Above: Original Jacob Dickert "Pennsylvania" Rifle
One of the finest books on original traditional American flintlock patched round ball rifles ever compiled was "Thoughts on the Kentucky Rifle in its Goldern Age", by Joe Kindig - published in 1960. The book's 561 pages are richly illustrated with photos of hundreds of original rifles from the 1700's and early 1800's - with each of those rifles thoroughly examined and described by the author. For years, that book was one of my prized research publications, until I loaned it to a dear friend. Both the book and the friend disappeared.
Joe Kindig is shown at left, surrounded by his "Kentucky Rifles". One thing that must have intrigued him as much as it has me was the wide range of bore sizes found in these hand-made rifles. Arms historians often proclaim that a "typical" Kentucky rifle bore was .45 caliber. Well, going through Kindig's book, which surely represented a great part of his life's work, if there is one thing one will readily realize it is that ... "There was no such thing as a typical bore size!"
Back when I first began to write about muzzleloading guns, I could not absorb enough information. When I worked at Dixie Gun Works, during the early 1970's, I would thumb through Kindig's book (and an original copy of Ned Roberts' book, "The Muzzle-Loading Cap Lock Rifle") to learn more - and was amazed at the variety of bore-sizes found in American muzzleloading rifles from about 1750 to 1850. That was due to these rifles being truly "HAND MADE" ... including the barrel - which was typically hand forged ... then hand drilled ... hand polished ... and hand rifled - using a simple wooden boring and rifling "machine" ... that was hand operated. The "bore size" ended up being what it was, following all the work it took to get as perfect a round hole from one end to the other as possible ... boring and polishing until the interior surface was slick and smooth ... then meticulously hand cutting those spiraling grooves which made the American long rifles renown for their accuracy.
Thanks to a fellow by the name of Eli Whitney, by the early 1800's, we began to see some standardization in arms making in this country ... including bore sizes. Did you know that Remington's first commercial foray into arms making was to produce high quality barrels for gun makers ... barrels that were consistent from barrel to barrel? As American shooters took more and more to the precision long-range bullet shooting rifles of the 1840's and 1850's, bore sizes became even more standard - and barrels were being made to closer established tolerances ... and more precise bore sizes.
Still, many backwoods gun makers continued to make barrels the same as this country's first gun makers of the 1700's - one at a time, with a bore that pretty much ended up as it ended up. Using a mandrel to hammer forge around, those barrels started out with something of a "caliber" in mind ... but by the time that barrel was bored, polished and rifled ... that caliber could have been off a bit ... which would explain all those .42 through .47 caliber original guns which are featured in Kindig's book. Fact is, once a customer's rifle was completed, the actual bore size was determined ... THEN a round ball mould was cut to produce the proper size soft lead ball for THAT muzzleloading rifle.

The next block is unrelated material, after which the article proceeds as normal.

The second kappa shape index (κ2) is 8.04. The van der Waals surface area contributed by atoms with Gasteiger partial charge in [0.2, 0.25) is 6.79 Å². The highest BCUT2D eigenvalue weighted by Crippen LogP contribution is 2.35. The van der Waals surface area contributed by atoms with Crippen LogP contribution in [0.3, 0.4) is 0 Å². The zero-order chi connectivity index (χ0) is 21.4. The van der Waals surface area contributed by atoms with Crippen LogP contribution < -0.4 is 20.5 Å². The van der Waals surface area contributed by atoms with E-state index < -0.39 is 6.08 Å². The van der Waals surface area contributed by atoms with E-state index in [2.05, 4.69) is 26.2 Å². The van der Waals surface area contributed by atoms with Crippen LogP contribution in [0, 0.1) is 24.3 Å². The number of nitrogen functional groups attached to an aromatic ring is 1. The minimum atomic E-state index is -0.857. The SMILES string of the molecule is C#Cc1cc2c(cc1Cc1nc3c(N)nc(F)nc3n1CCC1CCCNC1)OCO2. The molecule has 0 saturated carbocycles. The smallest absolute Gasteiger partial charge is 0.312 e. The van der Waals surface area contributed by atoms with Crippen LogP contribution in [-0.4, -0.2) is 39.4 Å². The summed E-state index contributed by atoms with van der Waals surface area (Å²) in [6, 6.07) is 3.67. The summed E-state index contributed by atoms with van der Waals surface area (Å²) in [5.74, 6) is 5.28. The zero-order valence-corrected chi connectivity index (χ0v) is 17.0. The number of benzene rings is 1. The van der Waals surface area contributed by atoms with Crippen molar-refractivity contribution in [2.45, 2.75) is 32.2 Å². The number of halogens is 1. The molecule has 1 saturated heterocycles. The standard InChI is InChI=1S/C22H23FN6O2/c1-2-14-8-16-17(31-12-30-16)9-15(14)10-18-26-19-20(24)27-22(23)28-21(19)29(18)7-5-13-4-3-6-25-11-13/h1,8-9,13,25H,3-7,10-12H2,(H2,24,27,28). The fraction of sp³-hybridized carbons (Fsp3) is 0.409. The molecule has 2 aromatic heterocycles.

In those days, a man's rifle was just that ... that man's rifle - and could be the ONLY rifle he owned his entire life. Some of those guns were shot a lot over 30 or 40 years of service, and the softer iron used for making those barrels likely tended to wear more easily than later steel barrels. Once the rifling was worn to where it could no longer spin the ball adequately for great accuracy, it was a common practice to have a barrel reamed, polished and re-rifled to a larger caliber. A rifle which started out as a .43 caliber in, say, 1760 ... could still be providing protection from hostile enemies and putting meat on the table as a .46 or .47 caliber by 1820 or 1830. Some speculate, that with the move west during the 1840's and 1850's, quite a few rifle bores were purposely enlarged to a bigger caliber to better take the larger game those early pioneers would encounter.
Why A .40 Or .45 Caliber These Days?
When Turner Kirkland, of Dixie Gun Woks, set out to have an armsmaker in Belgium produce the first modern reproduction muzzleloading rifles back in the early 1950's, he studied the bores of the more than 100 original "Kentucky" styled rifles in his collection ... and determined that the average bore size of those rifles was right at .40 caliber. So...that's the caliber he went with ... and the rifle was named the Dixie "Squirrel Rifle". So why did those rifle makers 200 years ago produce long-barreled rifles is such a small caliber?
Keep in mind, back in the mid to late 1700's ... Kentucky and parts of Virginia, Pennsylvania and Ohio were "The Wilderness". Anyone settling that country was far from supplies of black powder and lead - which were closely guarded. It was purely a case of economics ... a case of "supply and demand". Powder and lead were necessities ... not to be squandered. That's also why those old Kentucky rifles had such long 40 to 44 inch barrels ... to squeeze out every bit of power that a 40 ... 50 ... 60 grain charge of black powder could muster.